SpaceX launched its first crewed test flight, Demo-2, on May 30, 2020, safely delivering astronauts Bob Behnken and Doug Hurley to the ISS. On the company’s newly built Endeavour SpaceX Crew Dragon spacecraft, the two men returned safely to Earth on Aug. 2, 2020.

On Nov. 15, 2020, the first successful operational flight, Crew-2, used a Falcon 9 rocket to safely launch four astronauts to the ISS aboard a Crew Dragon craft that the astronauts had named “Resilience,” in honor of ongoing efforts against the COVID-19 pandemic. 

As of this writing, SpaceX has sent four crews of astronauts (NASA and international astronauts) to the ISS aboard Demo-2, Crew-1, Crew-2, Crew-3, and Crew-4. One more mission, Crew-5, is planned for 2022 and there is room in the current contract to order more missions as required for space station needs.

Helping SpaceX’s case has been ongoing issues in developing the Boeing Starliner spacecraft, but Boeing plans to run a second, uncrewed test flight in 2022 with aims to launch astronauts in 2023 if the test goes to plan.

In pictures: Amazing launch photos of SpaceX’s Crew-4 mission

NASA's SpaceX Crew-4 mission astronauts include (from the left) NASA astronaut Bob Hines, ESA astronaut Samantha Cristoforetti and NASA astronauts Jessica Watkins and Kjell Lindgren.

NASA’s SpaceX Crew-4 mission astronauts include (from the left) NASA astronaut Bob Hines, ESA astronaut Samantha Cristoforetti and NASA astronauts Jessica Watkins and Kjell Lindgren. (Image credit: NASA)


Starship is the centerpiece of Musk’s eventual plans to head to Mars. While the spacecraft remains in early testing, it is NASA’s choice of lander to send Artemis astronauts to the moon no earlier than 2025. (NASA’s selection had to overcome legal protests by Blue Origin after the agency pivoted to a sole-source contract over multiple vendors, citing a lack of money, but another solicitation was pledged in 2022.)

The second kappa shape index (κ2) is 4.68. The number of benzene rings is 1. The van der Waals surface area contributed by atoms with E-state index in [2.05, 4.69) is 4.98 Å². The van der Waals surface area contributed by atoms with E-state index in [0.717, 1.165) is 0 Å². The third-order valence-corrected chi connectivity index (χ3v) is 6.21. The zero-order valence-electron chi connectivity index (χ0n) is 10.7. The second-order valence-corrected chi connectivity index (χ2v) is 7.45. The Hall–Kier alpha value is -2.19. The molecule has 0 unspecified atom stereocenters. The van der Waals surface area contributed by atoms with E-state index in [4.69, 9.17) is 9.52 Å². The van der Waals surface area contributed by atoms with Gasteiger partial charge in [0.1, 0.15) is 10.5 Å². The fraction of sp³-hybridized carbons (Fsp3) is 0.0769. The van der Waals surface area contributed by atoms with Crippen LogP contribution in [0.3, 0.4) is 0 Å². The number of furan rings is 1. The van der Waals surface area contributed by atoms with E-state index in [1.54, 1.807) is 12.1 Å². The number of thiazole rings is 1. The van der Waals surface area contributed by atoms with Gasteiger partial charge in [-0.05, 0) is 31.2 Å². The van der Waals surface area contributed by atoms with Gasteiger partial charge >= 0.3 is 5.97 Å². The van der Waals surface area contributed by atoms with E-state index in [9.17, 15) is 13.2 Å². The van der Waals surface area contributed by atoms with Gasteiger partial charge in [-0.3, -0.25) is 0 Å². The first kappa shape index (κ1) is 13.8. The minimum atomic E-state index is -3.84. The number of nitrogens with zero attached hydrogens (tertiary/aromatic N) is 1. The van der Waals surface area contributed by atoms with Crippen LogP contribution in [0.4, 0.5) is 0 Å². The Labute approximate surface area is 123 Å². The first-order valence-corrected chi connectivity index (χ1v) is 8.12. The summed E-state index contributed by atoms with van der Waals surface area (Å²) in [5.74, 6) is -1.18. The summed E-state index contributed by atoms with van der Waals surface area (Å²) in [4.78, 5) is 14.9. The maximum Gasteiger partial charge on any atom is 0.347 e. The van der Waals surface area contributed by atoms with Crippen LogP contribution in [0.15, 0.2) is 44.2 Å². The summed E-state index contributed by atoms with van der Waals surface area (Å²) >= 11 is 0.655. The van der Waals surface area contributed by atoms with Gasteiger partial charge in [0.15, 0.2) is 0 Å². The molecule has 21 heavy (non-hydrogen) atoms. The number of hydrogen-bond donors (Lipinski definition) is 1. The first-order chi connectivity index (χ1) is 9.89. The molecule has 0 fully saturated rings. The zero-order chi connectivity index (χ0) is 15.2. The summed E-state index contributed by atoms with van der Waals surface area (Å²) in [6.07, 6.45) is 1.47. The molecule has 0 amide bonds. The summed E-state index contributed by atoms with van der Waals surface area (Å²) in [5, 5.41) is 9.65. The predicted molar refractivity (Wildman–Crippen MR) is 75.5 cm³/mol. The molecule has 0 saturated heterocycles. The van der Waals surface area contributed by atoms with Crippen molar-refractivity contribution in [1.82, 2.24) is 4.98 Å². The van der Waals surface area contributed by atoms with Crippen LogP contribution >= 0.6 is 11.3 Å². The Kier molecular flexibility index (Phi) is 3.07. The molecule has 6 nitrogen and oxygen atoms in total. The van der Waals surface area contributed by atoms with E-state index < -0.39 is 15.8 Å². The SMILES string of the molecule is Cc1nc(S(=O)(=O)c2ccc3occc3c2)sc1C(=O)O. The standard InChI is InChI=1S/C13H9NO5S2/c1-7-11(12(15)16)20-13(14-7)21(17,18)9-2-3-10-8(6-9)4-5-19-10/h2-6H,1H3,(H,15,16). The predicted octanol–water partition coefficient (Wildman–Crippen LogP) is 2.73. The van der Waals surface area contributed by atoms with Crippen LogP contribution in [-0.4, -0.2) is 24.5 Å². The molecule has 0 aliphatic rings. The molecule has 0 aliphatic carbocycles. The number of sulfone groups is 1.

The testing program began with a smaller vehicle known as Starhopper, which performed a series of tethered and untethered flight tests in 2019 and 2020. Then SpaceX began testing a series of Starship vehicles in high-altitude flights, starting with a cautious hop test of SN5 in August 2020. One of the program’s greatest challenges was executing flip maneuvers in mid-air, which led to the demise of several Starships before SN15 achieved a soft landing on May 5, 2021.

Starship is designed to launch to orbit and deep space aboard Super Heavy, the 230-foot (70-meter) tall booster that holds roughly 3.6 tons of liquid oxygen and methane in its propellant tanks. Like all of SpaceX’s boosters, Super Heavy is planned to be reusable. It will feature four grid fins to assist in controlling the booster’s descent. 

The fully stacked Super Heavy and Starship were put together on a launchpad for the first time in August 2021, standing 395 feet (120 meters) tall. That’s more than 30 feet (9 m) taller than NASA’s massive Saturn V moon rocket.